Scotland Ports Setting Sail on Busiest Cruise Season Ever

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Capital Cruising is poised to begin its busiest season to date, with a projected 235,000 passengers expected to explore Scottish ports, including Edinburgh, Fife, and Dundee. The numbers are a significant increase over last year, emphasizing the region’s growing popularity.

Growth in Scottish Cruise Tourism

This month marks the beginning of what is expected to be the busiest cruise season in the history of Capital Cruising, which manages seven ports and anchorages in the U.K., including Scotland’s capital city of Edinburgh. More than 160 cruise calls have been scheduled for the 2024 season, surpassing last year’s total of 149 vessels.

The ships will bring approximately 235,000 passengers to Scotland’s east coast, visiting destinations such as Edinburgh, Fife, and Dundee, which is witnessing remarkable growth with 16 ship calls booked for 2024, starting with Seaborne Venture’s visit on April 27.

Rob Mason, head of cruise at Forth Ports, which owns Capital Cruising, said of the season’s launch, “We are excited to have started our busiest ever cruise season. Cruise is an important contributor to our local and national economy.”

Mason highlighted the dramatic growth of the cruise sector in Scotland, noting, “Over the past decade, there has been an incredible 93% growth in the attraction of cruise in Scotland with an expected 1 million passengers calling into Scotland’s ports, generating an incredible £130 million for the country’s economy.”

Impact of Cruising on Scotland

The 2024 season in Scotland spans from April to October, coinciding with the best weather and tourist-friendly destinations. With new records being set for the number of vessels and passengers, the economic contributions will be substantial.

Read Also: Scottish Port Expects to Double Cruise Ship Arrivals by 2027

Capital Cruising ports include the Port of Edinburgh, Leith, Rosyth, and Dundee, as well as deep water anchorages in the River Forth for Newhaven and South Queensferry, which mainly operates sightseeing cruises.

Edinburgh and the River Forth
Edinburgh and the River Forth (Photo Credit: Roy Henderson)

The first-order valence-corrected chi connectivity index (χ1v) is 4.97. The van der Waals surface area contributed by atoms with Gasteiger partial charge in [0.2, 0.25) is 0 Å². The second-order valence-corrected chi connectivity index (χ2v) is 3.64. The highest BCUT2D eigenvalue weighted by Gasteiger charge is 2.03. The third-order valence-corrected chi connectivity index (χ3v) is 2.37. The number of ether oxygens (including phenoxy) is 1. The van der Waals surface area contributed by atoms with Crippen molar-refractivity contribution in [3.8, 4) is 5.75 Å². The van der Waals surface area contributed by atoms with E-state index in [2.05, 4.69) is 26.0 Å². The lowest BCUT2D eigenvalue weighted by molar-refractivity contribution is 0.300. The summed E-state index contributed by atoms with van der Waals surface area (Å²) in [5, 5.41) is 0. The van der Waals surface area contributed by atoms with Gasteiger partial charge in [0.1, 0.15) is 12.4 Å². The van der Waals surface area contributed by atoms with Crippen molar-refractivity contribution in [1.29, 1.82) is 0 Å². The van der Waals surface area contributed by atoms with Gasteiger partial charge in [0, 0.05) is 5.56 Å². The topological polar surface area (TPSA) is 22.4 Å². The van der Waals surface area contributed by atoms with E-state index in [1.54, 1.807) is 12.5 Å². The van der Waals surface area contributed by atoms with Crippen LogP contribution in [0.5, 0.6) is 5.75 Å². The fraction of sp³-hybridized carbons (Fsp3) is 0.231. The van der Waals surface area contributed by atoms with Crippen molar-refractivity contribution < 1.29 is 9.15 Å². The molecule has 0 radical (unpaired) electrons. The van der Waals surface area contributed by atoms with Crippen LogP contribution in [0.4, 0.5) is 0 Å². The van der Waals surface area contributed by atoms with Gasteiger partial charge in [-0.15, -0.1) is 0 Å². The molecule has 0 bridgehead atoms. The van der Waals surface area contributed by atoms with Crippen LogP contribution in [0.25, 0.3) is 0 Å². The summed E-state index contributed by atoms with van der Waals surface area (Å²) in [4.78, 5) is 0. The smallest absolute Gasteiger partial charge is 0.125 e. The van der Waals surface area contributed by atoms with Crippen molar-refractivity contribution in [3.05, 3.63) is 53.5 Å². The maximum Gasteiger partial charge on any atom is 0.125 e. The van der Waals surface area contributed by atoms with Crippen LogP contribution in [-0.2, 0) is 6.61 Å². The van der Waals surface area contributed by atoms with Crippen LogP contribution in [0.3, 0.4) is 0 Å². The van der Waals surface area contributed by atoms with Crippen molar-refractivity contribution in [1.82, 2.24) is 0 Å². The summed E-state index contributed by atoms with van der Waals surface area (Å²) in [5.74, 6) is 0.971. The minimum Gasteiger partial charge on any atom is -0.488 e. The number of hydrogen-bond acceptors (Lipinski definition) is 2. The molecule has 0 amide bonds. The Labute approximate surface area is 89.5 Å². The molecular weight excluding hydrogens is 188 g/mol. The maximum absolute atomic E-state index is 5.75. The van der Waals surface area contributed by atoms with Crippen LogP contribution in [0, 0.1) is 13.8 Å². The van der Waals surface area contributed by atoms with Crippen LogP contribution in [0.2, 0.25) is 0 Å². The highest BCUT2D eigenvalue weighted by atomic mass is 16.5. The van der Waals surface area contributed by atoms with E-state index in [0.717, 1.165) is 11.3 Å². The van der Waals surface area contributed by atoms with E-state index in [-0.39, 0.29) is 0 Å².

As Scotland’s capital and busiest cruise port, Edinburgh is a vibrant cultural center of the northern UK nation. It is also home to Leith, where the Royal Yacht Britannia rests. Edinburgh has already welcomed its first ship of the season from Viking Oceans, Viking Venus, which arrived on April 9 during its 14-night “British Isles Explorer.” 

Oceania Cruises’ Sirena arrives next on April 24 during a 59-night “Seafarer’s Inspiration: Miami to Rome” sailing, followed by Princess Cruises’ arrival on April 30 with Regal Princess’ 28-night “British Isles Grand Adventure.” The two cruise lines will operate numerous sailings in Edinburgh during the season, which will close with Sirena visiting one last time on October 23.

Additional cruise lines will grace Edinburgh’s shores throughout the season, including Holland America Line, Silversea, Cunard, Windstar Cruises, Regent Seven Seas Cruises, Royal Caribbean International, Celebrity Cruises, and Seaborn.

Dubbed the “City of Discovery” as the RRS Discovery Antarctic exploration ship was built here, Dundee’s season starts with Azamara Club Cruises’ Azamara Onward, arriving on June 24, followed by Azamara Quest on July 16. Located 60 miles north of Edinburgh, Dundee’s season extends into November, with Ambassador Cruise Line’s Ambition visiting on November 8 and 22.

Cruise Ship in Scotland
Photo Credit: Peter Devlin

Along the River Forth, the port of Rosyth, just 40 minutes north of Edinburgh, welcomes ships from the U.K. cruise line, Fred Olsen Cruises, which uses the port to embark on summer adventures. Its first voyage in these waters will be the “Summertime Norwegian Fjords, Landscapes & Vikings” 7-night cruise from Rosyth to Balmoral on June 22.

With the increase in cruise traffic in Scotland, the Scottish Green party announced plans in October 2023 to pursue a new cruise ship tax. The goal will be to raise funds to support communities receiving cruise ships, and also encouraging cruise lines to create zero-emission ships.

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